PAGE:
- 2023-24 Child Development Days Screening
- 2023-24 Community Playgroup
- Child Abuse Prevention
- School Age Parents
Each year, Franklin Public Schools holds a screening for all three-year-old children who reside in the district boundaries. Known as Child Development Days, the program combines a play-based observational screening of children with a "Child Fair" for parents to learn more about child and family related services in the area. School Psychologists, Speech & Language Pathologists, Early Childhood teachers and other district staff will be on hand to discuss screening results and answer any questions you have about your child's development. Parents of three-year-old children are instructed to contact the Student Services Department for an appointment. Please call Chelsea Wegner at 414-525-7626 or email firstname.lastname@example.org
This year families will have four opportunities to sign up for a screening. Please click here to view the informational brochure and see the flyer below for additional information.
Thank you for your interest in the 2023-24 Community Playgroup. All spots are filled. Registration is closed. The Community Playgroup in Franklin Public Schools is an inclusive playgroup for 3-year-olds to promote sharing, turn-taking, and friendship skills facilitated by the Franklin Public School Early Childhood Staff at Ben Franklin Elementary.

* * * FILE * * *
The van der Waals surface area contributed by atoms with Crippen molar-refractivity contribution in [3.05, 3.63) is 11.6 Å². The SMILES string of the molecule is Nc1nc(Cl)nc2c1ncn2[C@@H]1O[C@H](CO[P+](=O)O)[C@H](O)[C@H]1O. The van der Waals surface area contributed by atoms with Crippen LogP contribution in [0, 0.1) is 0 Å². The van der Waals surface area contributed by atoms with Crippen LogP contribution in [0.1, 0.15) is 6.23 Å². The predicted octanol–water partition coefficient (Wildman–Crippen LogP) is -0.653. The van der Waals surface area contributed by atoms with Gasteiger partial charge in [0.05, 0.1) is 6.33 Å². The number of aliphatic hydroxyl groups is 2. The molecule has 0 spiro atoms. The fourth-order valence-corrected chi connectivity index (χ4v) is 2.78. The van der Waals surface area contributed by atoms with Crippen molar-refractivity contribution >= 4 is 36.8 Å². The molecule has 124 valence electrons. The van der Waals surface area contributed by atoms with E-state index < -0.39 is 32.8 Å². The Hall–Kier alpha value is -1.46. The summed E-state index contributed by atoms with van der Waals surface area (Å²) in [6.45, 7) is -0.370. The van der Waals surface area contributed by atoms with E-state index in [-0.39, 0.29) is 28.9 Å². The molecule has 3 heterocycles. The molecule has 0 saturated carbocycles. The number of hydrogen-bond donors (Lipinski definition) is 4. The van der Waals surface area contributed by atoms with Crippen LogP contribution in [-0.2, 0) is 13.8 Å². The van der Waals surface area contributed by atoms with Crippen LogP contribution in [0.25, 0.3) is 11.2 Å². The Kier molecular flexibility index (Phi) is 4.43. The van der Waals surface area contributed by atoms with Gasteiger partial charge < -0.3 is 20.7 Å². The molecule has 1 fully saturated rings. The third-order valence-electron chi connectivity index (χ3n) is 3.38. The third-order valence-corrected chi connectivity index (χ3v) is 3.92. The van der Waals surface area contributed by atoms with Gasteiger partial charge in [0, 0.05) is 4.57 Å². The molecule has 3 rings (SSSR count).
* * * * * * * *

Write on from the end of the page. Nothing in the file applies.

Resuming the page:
Please CLICK HERE to view the informational flyer. Apply online via the form linked in the flyer. You will be contacted in August if your child has been enrolled into the playgroup. Transportation to and from playgroup is the responsibility of the family.
Franklin Public Schools has been teaching Child Abuse Prevention since 1986 through a collaborative effort of the Franklin Police Department and the Franklin School District Student Services Team (School Social Workers, School Psychologists, and School Guidance Counselors). As part of the School Guidance Curriculum, classroom sessions are conducted in each elementary classroom and at the secondary level through the health curriculum in order that all children receive some instruction on safety issues and decision making in their approach to and understanding of personal safety in various environments. Franklin Police officers have presented along with the Pupil Services staff in primary-level classrooms and at the high school level in order to help students better understand their personal safety and the resources available to assist them when confronted with safety concerns.
An example of a primary grade level curriculum is as follows:
- Review personal Safety rules (Say no, Get Away, Tell Someone)
- Everyone has the right to feel safe
- Define Safety - Early warning signs (stomach, sweating, heart rate, breathing, headache, shaking, dry mouth)
- Nothing is so awful that you can't talk about it with someone
- Keep telling until you feel safe
- Clarification of personal support systems (adults you can trust and talk to)
- Who is a stranger? define/discuss
- Define physical abuse (being punished severely- usually involves injuries)
- Safe and unsafe responses to abuse